• 31:30 It depends on what your end game is, but if you want to make money, impact the world, have leverage and opportunities, depth is the real thing. It’s not just the numbers. Don’t lose me here if you’ve got 100 followers, because I’m trying to make a point on a big scale and there are people with this number of followers who listen to the show—if you have 600 followers on Instagram, you need to think about how you can diversify, how you can syphon those people off. This is what the Vine celebrities did really well.
  • 32:10 Of course, it’s annoying, but you would see them saying, “Go follow me on this, go follow me on that.” They were trying to spread out and diversify so all their eggs aren’t in one basket and they don’t have one point of failure. This is what people need to start doing, even down to a few thousand followers on Instagram.

Don’t put all your stock in one platformget people over to your site.

Email List

  • 32:39 The value of your domain, your site, is really big, because you can control that experience. People know to come to seanwes.com, which is something I’ve harped on a lot. I say seanwes.com a lot. I don’t say, “Follow me on Instagram at seanwes.” I do say, “Follow me on Twitter,” as an aside, but people know that’s just if they want to see updates from me, they can check them out on Twitter, but that’s not the place to go. That’s not Sean’s home. Having that brand equity is huge, because even if the show goes away, people know the brand seanwes, and they can find me.
  • 33:21 Even if you think email is dead, did you check your email this morning? Yes, you did, so it’s not dead. It’s attention. You can’t say something’s dumb or lame if you’re giving it your attention. If you are, there’s still value there. People still check their email, so there’s still value there. Don’t get caught up in the tool, whatever the brand is. “Oh, it’s a photo app, it’s a social media platform, it’s a this, it’s a that.” Where is the attention? That’s where you’ve got to be. With an email list, you control the email list.
  • 34:02 When people sign up, they’re giving you permission to send you messages, and you have a CSV, a comma separated values file of email addresses and names. This is true whether you sign up with MailChimp, Infusionsoft, or ConvertKit, which you should check out, by the way, which is my friend Nathan Berry’s email service provider. It’s a cross between MailChimp and Infusionsoft. MailChimp is great, it’s fun, it has a great user interface and I love the MailChimp app and people, but it’s not super advanced. You can’t do tagging and stuff. It’s not so great for people who sell things or professional bloggers.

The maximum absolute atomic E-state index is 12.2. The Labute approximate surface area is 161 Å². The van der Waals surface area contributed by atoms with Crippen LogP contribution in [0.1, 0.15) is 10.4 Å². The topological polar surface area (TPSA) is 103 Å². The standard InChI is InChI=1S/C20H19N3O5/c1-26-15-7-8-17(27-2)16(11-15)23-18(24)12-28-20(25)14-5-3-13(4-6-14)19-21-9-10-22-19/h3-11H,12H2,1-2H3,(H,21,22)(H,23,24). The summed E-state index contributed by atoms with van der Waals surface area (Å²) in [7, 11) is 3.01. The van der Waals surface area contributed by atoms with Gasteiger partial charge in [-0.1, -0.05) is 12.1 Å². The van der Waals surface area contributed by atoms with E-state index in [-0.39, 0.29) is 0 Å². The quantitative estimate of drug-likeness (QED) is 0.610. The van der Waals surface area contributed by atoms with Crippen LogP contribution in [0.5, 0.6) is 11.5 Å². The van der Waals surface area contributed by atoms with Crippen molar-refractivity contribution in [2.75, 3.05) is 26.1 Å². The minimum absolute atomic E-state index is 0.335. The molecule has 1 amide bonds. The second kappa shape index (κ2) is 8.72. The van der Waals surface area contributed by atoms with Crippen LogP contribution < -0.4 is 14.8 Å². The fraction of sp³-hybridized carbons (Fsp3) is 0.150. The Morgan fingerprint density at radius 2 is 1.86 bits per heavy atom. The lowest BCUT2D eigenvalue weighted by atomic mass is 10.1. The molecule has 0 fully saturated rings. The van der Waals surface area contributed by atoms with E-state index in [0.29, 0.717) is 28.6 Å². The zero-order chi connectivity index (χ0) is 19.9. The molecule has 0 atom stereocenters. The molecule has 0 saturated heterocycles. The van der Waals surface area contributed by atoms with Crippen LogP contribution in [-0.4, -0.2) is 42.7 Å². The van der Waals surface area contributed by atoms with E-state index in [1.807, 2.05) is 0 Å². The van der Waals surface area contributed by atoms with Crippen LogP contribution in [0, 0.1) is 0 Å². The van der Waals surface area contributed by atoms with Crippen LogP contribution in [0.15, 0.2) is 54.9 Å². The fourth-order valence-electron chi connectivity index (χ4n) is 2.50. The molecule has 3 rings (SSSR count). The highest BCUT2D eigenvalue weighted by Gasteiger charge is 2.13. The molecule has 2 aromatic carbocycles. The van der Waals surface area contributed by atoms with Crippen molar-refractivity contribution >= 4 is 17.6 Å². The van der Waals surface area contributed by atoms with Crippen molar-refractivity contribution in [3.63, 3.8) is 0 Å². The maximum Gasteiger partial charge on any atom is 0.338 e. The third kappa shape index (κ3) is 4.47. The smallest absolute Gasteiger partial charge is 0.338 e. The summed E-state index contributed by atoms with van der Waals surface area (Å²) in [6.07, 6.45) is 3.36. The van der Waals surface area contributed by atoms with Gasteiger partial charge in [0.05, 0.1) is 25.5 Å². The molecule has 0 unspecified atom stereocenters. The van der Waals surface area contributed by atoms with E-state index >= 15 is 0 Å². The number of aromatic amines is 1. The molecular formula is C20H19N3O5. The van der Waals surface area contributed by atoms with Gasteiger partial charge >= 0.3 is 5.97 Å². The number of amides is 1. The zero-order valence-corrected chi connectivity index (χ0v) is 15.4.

• 34:49 Infusionsoft, which is what we use, is way overkill for most people. We’re still building this insane rat’s nest of conditional logic crazy stuff a year later now. If you don’t want to be crazy like that, ConvertKit’s really good. Wherever you go, you have this list of emails. You’re not locked down. Imagine if you had that kind of power with Instagram: “You know what? I don’t like Instagram. I’m going to take my CSV file and go to this new platform, upload it, and magically I have 86,000 followers.” How great would that be? You don’t have that power because they’re locking down that platform, but with emails, you do. You own the list.
  • 35:39 Ben: On one side, social media platforms do generate a lot of revenue from ads and that kind of thing. When MySpace sold for millions of dollars, it was because of the people, not because of the potential for ads. It was all of the data. Think about all the things you share with Facebook when you sign up. Think about all the information you give away when you sign up on a social media platform. Your friends are there, you want to connect with them, and you want to see the stuff they have to share.

In many ways, social media made the email address a more sacred form of communication.

  • 36:33 In Invisible Details, another podcast here on the seanwes network at BehindtheBrand.com, they recently talked about the power of email. They likened it to somebody inviting you into their home. There’s a level of trust and intimacy there when someone invites you into their home that you don’t have when you’re just meeting them out for coffee somewhere. Tagging onto the conversation we were having earlier about going deep with people and how meaningful that can be, having an email list sign up on your website is evidence of the depth of relationship you’ve created with them. It also gives you access to them in a way social media never can.